There is a field just across the street from my house, part of a much larger farm that is only a short distance from Georgia Southern. It was in sight of the courthouse if the view wasn't blocked by several acres of tall woodland.
Normally it is comforting to this country boy raised with the smell of corn tassel in his nose. I see whatever is growing there the moment I walk out of my house.
This year things are different. There is a corn patch planted at just the right time in this year of up-and-down seasons — a winter cold day followed by a day or so too hot for spring. The farmer timed his planting right and his corn came up and grew off quickly. It was green, the well-fertilized with nitrogen sort of green.
Each day I walk out and gaze on its greenness with a farmer boy’s appreciation. It takes me back to growing up days on the Toombs County farm.
The weather turned, no more up-and-down. Suddenly it was summer, hot and dry. The lush, green corn in the field bundled its leaves against the stress. Then bundles became twists, the sign of deep distress. Someone else’s corn, of course, but dying, and that took me back to the farm where crop failure ripped the hearts out of farmers, threatening their very lives and fortunes.
My parents, Oscar and Juanita Branch — like most other farmers — lived close to the edge financially, bracing against potential shortages with gardens, milk cows, hogs for the slaughter, fish from the streams and game from field and forest. But no matter how hard they worked, there was no protection from drought, the killer of dreams.
Dry-land farming — as all farming was because crop irrigation was a recent innovation — depended upon rain, not just any rain but rain at the right time in the growing season. A late cold, wet spell might delay planting, cultivation and harvest, but there was no terror like hot and dry.
Oscar. I have watched him pacing out on the porch, looking for the distant flicker of lightning that could mean rain on the way. If it did not come soon, his crops would fail, taking some of him, too.
Drought was a shared disaster, sparing no farmer. There are stories of farmers gathering at a church to join in prayer for rain. Mother told of such an occasion when her father and others met to pray at Connors Church near Cobbtown. In the afternoon a small cloud appeared in the west followed by rain that lasted all night. Although the corn had been falling down in the fields, the rain saved it.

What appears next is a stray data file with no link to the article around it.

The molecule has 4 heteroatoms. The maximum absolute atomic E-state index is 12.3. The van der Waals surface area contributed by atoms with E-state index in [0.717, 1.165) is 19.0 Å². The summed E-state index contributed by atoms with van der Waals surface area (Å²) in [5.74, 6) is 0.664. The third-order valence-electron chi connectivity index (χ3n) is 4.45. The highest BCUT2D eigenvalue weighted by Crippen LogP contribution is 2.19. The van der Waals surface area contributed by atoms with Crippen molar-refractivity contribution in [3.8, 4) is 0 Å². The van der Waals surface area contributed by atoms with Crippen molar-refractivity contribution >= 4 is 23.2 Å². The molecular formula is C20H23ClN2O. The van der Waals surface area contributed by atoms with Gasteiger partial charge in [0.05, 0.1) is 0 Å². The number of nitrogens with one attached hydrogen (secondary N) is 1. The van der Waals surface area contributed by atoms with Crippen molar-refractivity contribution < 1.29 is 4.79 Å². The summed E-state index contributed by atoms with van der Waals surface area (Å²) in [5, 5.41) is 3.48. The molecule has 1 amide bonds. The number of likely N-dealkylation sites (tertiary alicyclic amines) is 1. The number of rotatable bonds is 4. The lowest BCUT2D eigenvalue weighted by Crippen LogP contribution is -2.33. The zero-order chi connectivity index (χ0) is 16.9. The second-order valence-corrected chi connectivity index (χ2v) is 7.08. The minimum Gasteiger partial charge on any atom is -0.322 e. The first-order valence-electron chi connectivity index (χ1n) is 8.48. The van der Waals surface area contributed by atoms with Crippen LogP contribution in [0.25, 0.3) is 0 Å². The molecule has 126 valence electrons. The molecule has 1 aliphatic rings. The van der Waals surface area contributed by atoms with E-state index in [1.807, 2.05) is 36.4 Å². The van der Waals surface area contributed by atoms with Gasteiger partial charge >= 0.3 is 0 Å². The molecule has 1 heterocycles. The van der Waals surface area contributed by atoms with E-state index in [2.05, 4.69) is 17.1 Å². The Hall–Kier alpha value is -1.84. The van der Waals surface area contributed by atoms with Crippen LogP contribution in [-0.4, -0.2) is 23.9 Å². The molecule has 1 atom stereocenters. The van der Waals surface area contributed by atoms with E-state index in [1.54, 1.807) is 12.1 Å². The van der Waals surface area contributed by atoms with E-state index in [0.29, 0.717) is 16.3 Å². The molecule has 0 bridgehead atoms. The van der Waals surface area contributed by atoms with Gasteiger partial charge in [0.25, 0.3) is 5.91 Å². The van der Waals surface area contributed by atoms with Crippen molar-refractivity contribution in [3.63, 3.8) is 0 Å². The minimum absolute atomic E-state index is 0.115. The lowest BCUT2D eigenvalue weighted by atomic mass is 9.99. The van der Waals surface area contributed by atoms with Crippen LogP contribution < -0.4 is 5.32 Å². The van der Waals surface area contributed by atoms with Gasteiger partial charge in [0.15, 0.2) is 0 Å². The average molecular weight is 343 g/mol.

Unfortunately, praying for rain did not always bring relief. Hundreds of farmers were wiped out by severe droughts in the late 1970s and early 1980s. It is a sad story of broken marriages, bankruptcy, even suicides. It’s a people story, my people.
The drought-twisted corn pulls me into a present that looks like my past. Daddy is there mourning the loss of his sweet smelling corn — his favorite crop — and wondering if he can salvage enough to start over next spring. What a strong man!
Contemporary farmers have better resources. They have center-pivot irrigation systems for cash crops, once only tobacco but now corn and cotton. Crop failure is possible but infrequent. It is easier to obtain credit to buy these resources. For most, crop insurance is available. It does not guarantee a profit, but serves as a buffer against complete failure.
Irrigation is not a panacea. The demand for its water greatly exceeds its capacity. So, it is becoming more expensive. Do profits exceed costs? Is it sustainable over the long haul? The aquifer from which its water is taken is limited.
It must be recharged constantly with water drawn from the hills of north Georgia, which are being paved over for cities, parking lots, streets and highways. Removal of water for crops robs the aquifer “downstream.” As pressure drops, coastal residents suffer from saltwater intrusion. There will be legislation to protect their interests. Farmers will be required to limit their use of this scarce resource. Not if but when.
Farmers have been in a favorable situation with international markets. Current relations with China raise serious questions about the future. Soybean producers are already feeling the pinch. Cotton was planted in the field across the street this year. But it failed. Not a single bale was harvested. Maybe there was crop insurance to cover the loss.
When farming failed in 1970s and 1980s, every town that relied on farmers found itself in financial distress, too. Hundreds of banks failed and those who worked there lost their jobs. This crisis has not yet run its course.
It is very hot and dry this spring, which feels like summer. The corn is drying up again. So, I feel the pain of the farmers once more and find myself praying for rain.
Roger G. Branch Sr. is professor emeritus of sociology at Georgia Southern University and is a retired pastor.